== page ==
It is amazing looking back at an earlier generation of action movies and seeing how different the shootouts were. "Dirty Harry" involves a revolver, for goodness sake! It's incredible how high stakes everything is, how fast the guns fire, how long it is before the characters need to reload. I don't have actual data on this, which would be very useful, but it makes sense that Hollywood is setting a certain baseline for what we think is normal, at least in the context of the movie theater. This is one of the reasons I appreciate smart action choreography, when we can get it; a well-shot and designed fistfight will almost always be more expressive than a gun battle.

Just wanted to add that I'm also very interested in Bad Education since I really dug Cory Finley's Thoroughbreds, but I wasn't sure whether to mention it since it doesn't appear to have a distributor or release date yet

We'll have to keep a collective eye out!

Admittedly, I only watched season 1 of Succession and have been following season 2 entirely through Twitter memes and reactions, so maybe I shouldn't get to have an opinion on the show. But it kind of frustrates me that the main message of the show seems to be "Rich people: they're just like us!" While the acting and dialogue are undeniably sharp, they end up turning what's supposed to be an incisive commentary on the frivolity of wealth into a voyeuristic spectacle of wealth. Is satire inherently ineffective if it's enjoyable? Has any drama been so overtly tailored toward social media popularity? Why won't people watch Lodge 49, a satire of capitalism that actually cares about people? Sorry for rambling, but every Sunday, my Twitter feed is full of people gushing about Succession and I can't take it.

Oh, I have a forthcoming column about this, so I don't want to say too much, but that's not the message I take away from "Succession" at all. Rather, it's that rich people have much more resources with which to make themselves miserable than the rest of us do, and that their own foolishness may be the only justice available to us. I find certain things about "Succession" enviable -- mostly Shiv's hair and stylistic vibe -- but the utter misery of the show helps me manage that envy by reminding me that there is no emotional cost I would pay for those things.

Also, I think "Succession's" quotability has a lot to do with its appeal, frankly. It's just fast and funny, for something as dark as it is.

Since you asked in the last chat, the fall movies that I'm most looking forward to seeing are Knives Out, Waves, The Lighthouse, Atlantics, Portrait of a Lady on Fire, Last Christmas, and most of all, The Rise of Skywalker. I know you're not a fan of the recent Star Wars movies, but I love these characters and have been impatient to see how they wrap things up since seeing The Last Jedi in theaters. I also still want to see Lucy in the Sky despite the pretty negative reactions from TIFF. I've been missing Legion a lot, so I'm going to need my Noah Hawley fix.

For all I grumble about the recent Star Wars movies, I will absolutely go see them and end up spending a lot of time thinking about them. So I am with you! I saw "Ad Astra" last week, and I'm seeing "Judy" this week, so 16 months after having a baby, I finally feel like I'm back in a real screening schedule. It should make for a much more fun Oscar season for me, and hopefully, a more engaging chat for you guys.

On paper it makes zero sense for the extremely status conscious earl's daughter to end up with the Marxist Irish Catholic chauffeur. It wouldn't make sense. BUT I kind of think I wanted Lady Mary and Branson to end up together. Michelle Dockery and Allen Leech were more compelling onscreen together than they ever were upper class men she was set up with and the lower class women he was set up in the final seasons. Maybe it's just of function of TV where we feel we know these characters and some rando nice copywriter at Lady Edith's women's magazine for Branson or random toff who likes racing cars for Lady Mary wasn't as good as the two of them together (I had to double check online who they ended up with in the end).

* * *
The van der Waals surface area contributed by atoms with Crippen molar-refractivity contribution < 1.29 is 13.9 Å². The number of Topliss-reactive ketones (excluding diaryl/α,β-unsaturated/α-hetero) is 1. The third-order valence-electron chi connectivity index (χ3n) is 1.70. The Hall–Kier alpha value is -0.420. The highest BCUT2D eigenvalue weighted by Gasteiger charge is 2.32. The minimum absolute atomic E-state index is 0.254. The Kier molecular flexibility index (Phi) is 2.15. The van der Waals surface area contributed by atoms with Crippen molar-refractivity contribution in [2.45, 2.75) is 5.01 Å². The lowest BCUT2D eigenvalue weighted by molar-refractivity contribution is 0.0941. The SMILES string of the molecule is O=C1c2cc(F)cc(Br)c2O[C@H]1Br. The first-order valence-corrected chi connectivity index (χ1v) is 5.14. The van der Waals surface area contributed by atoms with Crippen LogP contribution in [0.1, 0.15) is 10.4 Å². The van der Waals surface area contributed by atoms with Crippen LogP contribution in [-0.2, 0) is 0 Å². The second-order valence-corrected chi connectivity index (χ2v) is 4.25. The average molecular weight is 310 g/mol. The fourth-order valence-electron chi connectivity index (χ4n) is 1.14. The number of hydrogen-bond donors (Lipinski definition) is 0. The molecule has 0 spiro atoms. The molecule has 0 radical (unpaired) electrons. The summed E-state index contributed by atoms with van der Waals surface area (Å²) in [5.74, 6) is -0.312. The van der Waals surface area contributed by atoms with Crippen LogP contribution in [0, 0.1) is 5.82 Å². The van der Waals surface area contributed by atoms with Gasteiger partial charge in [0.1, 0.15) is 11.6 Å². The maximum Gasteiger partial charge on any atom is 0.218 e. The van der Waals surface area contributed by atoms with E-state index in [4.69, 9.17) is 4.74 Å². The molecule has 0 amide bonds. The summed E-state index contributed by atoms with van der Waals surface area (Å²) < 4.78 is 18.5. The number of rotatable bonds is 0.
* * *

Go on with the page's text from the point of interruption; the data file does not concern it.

I think that one of the reason we had this nice fizz of tension between the two of them on the show is because we -- and they -- knew they would never actually get together so they could relax and enjoy each other's company without feeling either pressure or censure. Branson would never marry someone who wasn't a rebel from that family. He's compromised enough, and honestly, we wouldn't like him if he went full sell-out either.

probably a silly question - i love the memes i see on FB or other places but where do people find them?

This is actually a very good article on this very subject!

I'd always assumed that early Appalachian country music was de facto strictly segregated by race, so I had no idea that at least a few white country musicians interacted and performed with black ones, and that (other than the banjo) black music influenced country music. Fascinating.

Burns and I have argued on and off for years about whether or not he says exactly what he really means about race in his movies, but one thing I think is undeniable in this and other movies is that he's very interested in giving historic credit where it's due. And with country music, as with class politics in America, if you acknowledge that working class people were black as well as white, the way we talk about many, many things has to change.

Who wins the "fat-shaming" war in our popular culture? I'm guessing Corden, in part because he's more likable professionally (and perhaps also personally).

This is one of those many cases where the right side may appear to win in the pop culture discourse, but it's still facing a very uphill battle in the world at large. Corden is right! He's charming! He makes a good case, and one that's backed by science! And yet, heavier people still face unbelievable discrimination, contempt, and basic logistical hurdles to everyday living.